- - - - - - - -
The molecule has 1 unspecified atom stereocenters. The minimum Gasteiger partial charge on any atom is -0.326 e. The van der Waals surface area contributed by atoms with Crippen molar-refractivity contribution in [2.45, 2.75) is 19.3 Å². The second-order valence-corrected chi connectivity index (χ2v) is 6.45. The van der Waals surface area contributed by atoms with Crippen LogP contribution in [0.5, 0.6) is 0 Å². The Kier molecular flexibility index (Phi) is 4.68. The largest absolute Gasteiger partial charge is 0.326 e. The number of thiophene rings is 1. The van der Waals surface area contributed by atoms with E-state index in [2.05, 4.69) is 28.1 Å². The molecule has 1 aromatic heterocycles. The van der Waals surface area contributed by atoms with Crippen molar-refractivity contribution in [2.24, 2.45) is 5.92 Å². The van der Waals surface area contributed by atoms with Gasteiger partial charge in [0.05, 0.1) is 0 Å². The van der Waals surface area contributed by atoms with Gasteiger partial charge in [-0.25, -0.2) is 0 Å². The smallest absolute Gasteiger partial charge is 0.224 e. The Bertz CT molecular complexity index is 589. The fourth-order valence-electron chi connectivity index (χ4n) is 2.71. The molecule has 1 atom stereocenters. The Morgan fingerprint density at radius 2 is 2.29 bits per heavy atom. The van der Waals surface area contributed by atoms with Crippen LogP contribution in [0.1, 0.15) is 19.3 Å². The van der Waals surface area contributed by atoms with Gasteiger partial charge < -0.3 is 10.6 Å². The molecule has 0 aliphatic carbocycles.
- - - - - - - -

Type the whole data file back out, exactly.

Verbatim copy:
The molecule has 1 unspecified atom stereocenters. The minimum Gasteiger partial charge on any atom is -0.326 e. The van der Waals surface area contributed by atoms with Crippen molar-refractivity contribution in [2.45, 2.75) is 19.3 Å². The second-order valence-corrected chi connectivity index (χ2v) is 6.45. The van der Waals surface area contributed by atoms with Crippen LogP contribution in [0.5, 0.6) is 0 Å². The Kier molecular flexibility index (Phi) is 4.68. The largest absolute Gasteiger partial charge is 0.326 e. The number of thiophene rings is 1. The van der Waals surface area contributed by atoms with E-state index in [2.05, 4.69) is 28.1 Å². The molecule has 1 aromatic heterocycles. The van der Waals surface area contributed by atoms with Crippen molar-refractivity contribution in [2.24, 2.45) is 5.92 Å². The van der Waals surface area contributed by atoms with Gasteiger partial charge in [0.05, 0.1) is 0 Å². The van der Waals surface area contributed by atoms with Gasteiger partial charge in [-0.25, -0.2) is 0 Å². The smallest absolute Gasteiger partial charge is 0.224 e. The Bertz CT molecular complexity index is 589. The fourth-order valence-electron chi connectivity index (χ4n) is 2.71. The molecule has 1 atom stereocenters. The Morgan fingerprint density at radius 2 is 2.29 bits per heavy atom. The van der Waals surface area contributed by atoms with Crippen LogP contribution in [0.1, 0.15) is 19.3 Å². The van der Waals surface area contributed by atoms with Gasteiger partial charge < -0.3 is 10.6 Å². The molecule has 0 aliphatic carbocycles.